Dignity & Hope: Moving Toward Equal Access in Norristown

NVNNL Voter ID clinics
Sharon Williams and Donna Windle train volunteers from Montgomery County to run a voter/photo ID clinic. Pictured, counter-clockwise from the left, Williams, Windle, Rita Heinegg, Carol Newman, G. Hulings Darby, and Dot Martin. Photo by Ertell Whigham.

by Samantha Lioi, Minister of Peace and Justice

It started with a simple Facebook exchange. Donna Windle of Nueva Vida Norristown (Pa.) New Life noticed a friend’s comment reacting to controversy over recent  laws requiring the presentation of a government-issued  ID to vote.

Her friend said she would get IDs for people quickly, to show how easy it was.  Windle—a social worker serving as Assistant Director at Coordinated Homeless Outreach Center of Montgomery County—knew from wading through hours and days of red tape that it was much more involved than her friend might think.

At that moment, she remembers, “I hit send and heard God’s voice say, You have the skills…why don’t you do something about it?”

Windle approached a Bible study group in her congregation that shares her concern for justice. She and Sharon Williams decided they would run a clinic on the second Saturday of each month for people in Norristown who needed assistance in applying for a government-issued ID.  Many people who’ve come are working two or three jobs, don’t have a case worker, and don’t have the time to spend navigating the system and learning the changing requirements for IDs.  They also might not have the money to pay for out-of-state birth certificates or replacement/renewal ID cards.

Transportation to ID-issuing centers is a challenge for many eligible voters because of low income, lack of access to a vehicle, and in rural areas, few options for public transportation.  Many ID-issuing offices are open infrequently, or only during working hours, so that those in poverty who are working would have to take time off to apply for an ID.  According to Keesha Gaskins and Sundeep Lyer of the Brennan Center at NYU’s law school, “1.2 million eligible black voters and 500,000 eligible Hispanic voters live more than 10 miles from their nearest ID-issuing office open more than two days a week. People of color are more likely to be disenfranchised by these laws since they are less likely to have a photo ID than the general population.”

Not only that, but not all IDs are free. The free “voter only” IDs are not useful for other things and, depending on the documentation needed to get a photo ID – such as an out-of-state birth certificate – the cost of obtaining the ID can be prohibitive for low-income people.  Birth certificates alone range from $8-50.

Knowing the political landscape, before beginning their clinics the two women contacted the offices of both the Republican and Democratic parties to let them know their plans and to be clear that they were non-partisan.  In fact, Windle says, while helping people get an ID for voting is important, it is not her only or even her primary concern.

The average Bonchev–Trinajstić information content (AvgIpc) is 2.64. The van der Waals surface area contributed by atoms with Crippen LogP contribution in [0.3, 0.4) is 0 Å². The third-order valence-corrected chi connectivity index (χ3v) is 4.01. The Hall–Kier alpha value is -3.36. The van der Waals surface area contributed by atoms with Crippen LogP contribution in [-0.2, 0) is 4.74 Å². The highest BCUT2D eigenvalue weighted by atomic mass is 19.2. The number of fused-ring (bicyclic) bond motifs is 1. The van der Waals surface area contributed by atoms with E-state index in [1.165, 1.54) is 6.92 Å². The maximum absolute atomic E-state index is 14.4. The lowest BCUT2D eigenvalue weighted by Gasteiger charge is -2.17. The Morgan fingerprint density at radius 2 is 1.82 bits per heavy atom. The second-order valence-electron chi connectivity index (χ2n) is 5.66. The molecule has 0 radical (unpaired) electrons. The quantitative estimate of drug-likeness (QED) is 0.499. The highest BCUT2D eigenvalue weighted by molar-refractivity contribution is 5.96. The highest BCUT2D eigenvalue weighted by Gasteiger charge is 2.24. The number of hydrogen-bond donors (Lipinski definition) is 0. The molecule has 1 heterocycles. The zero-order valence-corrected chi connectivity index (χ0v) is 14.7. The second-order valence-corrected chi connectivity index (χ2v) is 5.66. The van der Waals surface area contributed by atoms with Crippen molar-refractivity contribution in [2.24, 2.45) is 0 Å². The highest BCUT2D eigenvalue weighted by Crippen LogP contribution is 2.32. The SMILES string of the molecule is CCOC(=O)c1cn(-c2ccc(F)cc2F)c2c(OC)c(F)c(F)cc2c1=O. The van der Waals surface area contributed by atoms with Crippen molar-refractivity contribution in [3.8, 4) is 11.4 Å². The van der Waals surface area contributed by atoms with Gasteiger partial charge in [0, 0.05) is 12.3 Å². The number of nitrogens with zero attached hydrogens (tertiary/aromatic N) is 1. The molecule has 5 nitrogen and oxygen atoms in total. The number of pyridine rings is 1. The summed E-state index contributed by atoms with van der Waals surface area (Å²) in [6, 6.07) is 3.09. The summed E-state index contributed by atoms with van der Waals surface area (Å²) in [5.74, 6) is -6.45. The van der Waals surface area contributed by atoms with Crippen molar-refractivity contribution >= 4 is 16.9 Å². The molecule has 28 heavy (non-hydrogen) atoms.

“Voter ID is important, but in general, people need an ID.  You can’t get a job, housing, or travel if you don’t have it,” she said.  Many of those who come to the clinics fall within the Housing and Urban Development’s (HUD) definition of people who are precariously housed—“like Jesus,” says Windle, they piece together their housing needs by sleeping on friends’ couches or renting a room until their money runs out.

Likewise, some who come to the Norristown clinic don’t care about being registered to vote; they just want to get their ID and get going.  Windle remembers a volunteer saying, “’But she’s not going to vote.’ I said that’s fine; I didn’t ask her to vote. . . . It’s about building relationships, taking care of getting what she needs.  Her main concerns are where is she going to eat, where will she find a bathroom, and where is she going to safely sleep.  Voting is too high a [goal] at this point.”

As word got around about the clinics, volunteers came from Pottstown, Philadelphia, Harrisburg and even Boston. Since the clinics began in May, Windle and Williams have trained over 70 people to operate clinics in their home communities.  Working alongside the volunteers has also been an unexpected opportunity to educate about issues of poverty and racism, and to share Nueva Vida’s testimony.

The church has received donations to support the clinics. Grants from Franconia Conference and a black fraternity, designated for work on justice issues, covered supplies and money orders for photo ID renewal/replacement cards. To avoid abuse of their small system, the money orders are made out to PENNDOT.  Donors have also provided snacks, pizza gift cards for volunteers’ lunches, and stamps.

Realizing that the need goes much deeper than the desire to exercise the right to vote, they plan to continue to offer clinics once per quarter after the election.  Windle continues to hold both values as she works.

“More will be coming; am I going to get them all registered to vote? No,” she said. “But they will get their ID’s and the things they need… I don’t want them to be denied the right to choose who is representing them because they can’t afford an ID.”

Although Windle wants every eligible voter to have the chance to vote, she is concerned for the bigger picture of their quality of life and their struggle to provide for themselves.  This long view, valuing people’s dignity and holding hope for the livelihood of other Norristown citizens, enlivens Nueva Vida’s ongoing work, partnering with a God who became “precariously housed” to bring the kingdom of love and justice near.

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